What Size Wire Does this Condenser REALLY Require?
In this episode of the podcast, we talk about condenser wire sizing considerations, ampacity, temperature, conductor sizing, voltage drop, and why a #10 wire doesn't always require a 30-amp breaker.
There's usually nothing wrong with OVERSIZING a wire or conductor. However, you still need to know which wires are safe for operation and comply with the National Electrical Code (NEC) protocols.
Relatively small conductors can carry relatively high voltages. Instead, amperage dictates the size of the wire. Therefore, we use ampacity (amp capacity) to determine the size of a wire. Transformers are a perfect example; wires going into the transformer are small, and wires leading out of the transformer are larger. You also size circuit breakers, fuses, or overcurrent protectors to protect the conductor.
The wire type that goes into a breaker depends on several variables. Some of these variables that affect ampacity include wire material, insulation rating, ambient temperature, and how many other conductors are in the same metal area. Thus, rules of thumb for wire sizing are not reliable. If the ambient temperature exceeds a wire's rating, you can derate a wire by using a multiplier; use the values in Table 310.15(B)2(a).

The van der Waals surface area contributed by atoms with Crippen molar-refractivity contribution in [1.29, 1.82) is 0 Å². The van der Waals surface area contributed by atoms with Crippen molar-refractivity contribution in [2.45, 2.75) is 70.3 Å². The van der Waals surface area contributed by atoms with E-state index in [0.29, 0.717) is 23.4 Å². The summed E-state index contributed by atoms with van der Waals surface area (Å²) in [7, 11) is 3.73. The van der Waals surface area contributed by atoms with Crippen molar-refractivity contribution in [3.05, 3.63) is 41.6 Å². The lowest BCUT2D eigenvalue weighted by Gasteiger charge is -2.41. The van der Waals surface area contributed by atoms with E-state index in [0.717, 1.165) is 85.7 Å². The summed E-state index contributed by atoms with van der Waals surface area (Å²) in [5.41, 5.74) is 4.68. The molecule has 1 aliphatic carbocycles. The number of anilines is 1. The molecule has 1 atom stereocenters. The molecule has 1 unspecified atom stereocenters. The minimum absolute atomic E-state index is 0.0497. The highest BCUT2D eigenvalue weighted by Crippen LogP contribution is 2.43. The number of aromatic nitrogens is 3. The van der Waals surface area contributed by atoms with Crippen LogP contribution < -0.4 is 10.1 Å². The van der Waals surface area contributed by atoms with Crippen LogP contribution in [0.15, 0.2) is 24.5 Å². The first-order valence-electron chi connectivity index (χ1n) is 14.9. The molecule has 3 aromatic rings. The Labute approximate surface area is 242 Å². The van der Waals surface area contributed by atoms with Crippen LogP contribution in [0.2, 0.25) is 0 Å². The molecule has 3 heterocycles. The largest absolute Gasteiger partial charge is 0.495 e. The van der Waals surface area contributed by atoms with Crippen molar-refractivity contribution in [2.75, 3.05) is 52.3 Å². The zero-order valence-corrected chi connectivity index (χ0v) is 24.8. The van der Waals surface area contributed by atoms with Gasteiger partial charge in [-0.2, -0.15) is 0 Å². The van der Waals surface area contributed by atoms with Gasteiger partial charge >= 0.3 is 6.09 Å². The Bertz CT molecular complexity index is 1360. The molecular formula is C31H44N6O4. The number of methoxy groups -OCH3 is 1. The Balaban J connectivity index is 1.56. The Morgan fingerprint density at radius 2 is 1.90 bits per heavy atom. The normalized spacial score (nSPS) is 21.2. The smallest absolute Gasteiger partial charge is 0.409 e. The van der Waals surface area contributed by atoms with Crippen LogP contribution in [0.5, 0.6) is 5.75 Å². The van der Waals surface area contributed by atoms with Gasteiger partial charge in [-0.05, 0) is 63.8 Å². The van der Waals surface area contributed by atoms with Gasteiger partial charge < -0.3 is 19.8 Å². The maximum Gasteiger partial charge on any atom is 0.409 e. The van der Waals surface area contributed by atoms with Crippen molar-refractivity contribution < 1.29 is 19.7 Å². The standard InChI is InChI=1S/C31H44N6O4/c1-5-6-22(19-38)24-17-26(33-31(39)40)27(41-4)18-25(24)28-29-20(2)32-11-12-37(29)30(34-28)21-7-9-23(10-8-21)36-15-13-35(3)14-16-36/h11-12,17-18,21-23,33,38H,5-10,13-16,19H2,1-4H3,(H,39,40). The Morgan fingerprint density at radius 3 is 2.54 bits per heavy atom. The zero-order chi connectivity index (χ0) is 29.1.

A major concern for wire sizing is the probability of a short circuit. The term “short circuit” is often misused to describe ANY sort of electrical failure, but that is not the case at all. “Overcurrent” or “ground fault” is a more precise term for excessive amperage. Overload conditions indicate that the load is too large, so high amperage is drawn. Compressors draw the highest amperage out of all HVAC system components.
Overall, size your conductor by minimum circuit ampacity and your breaker based on maximum overcurrent protector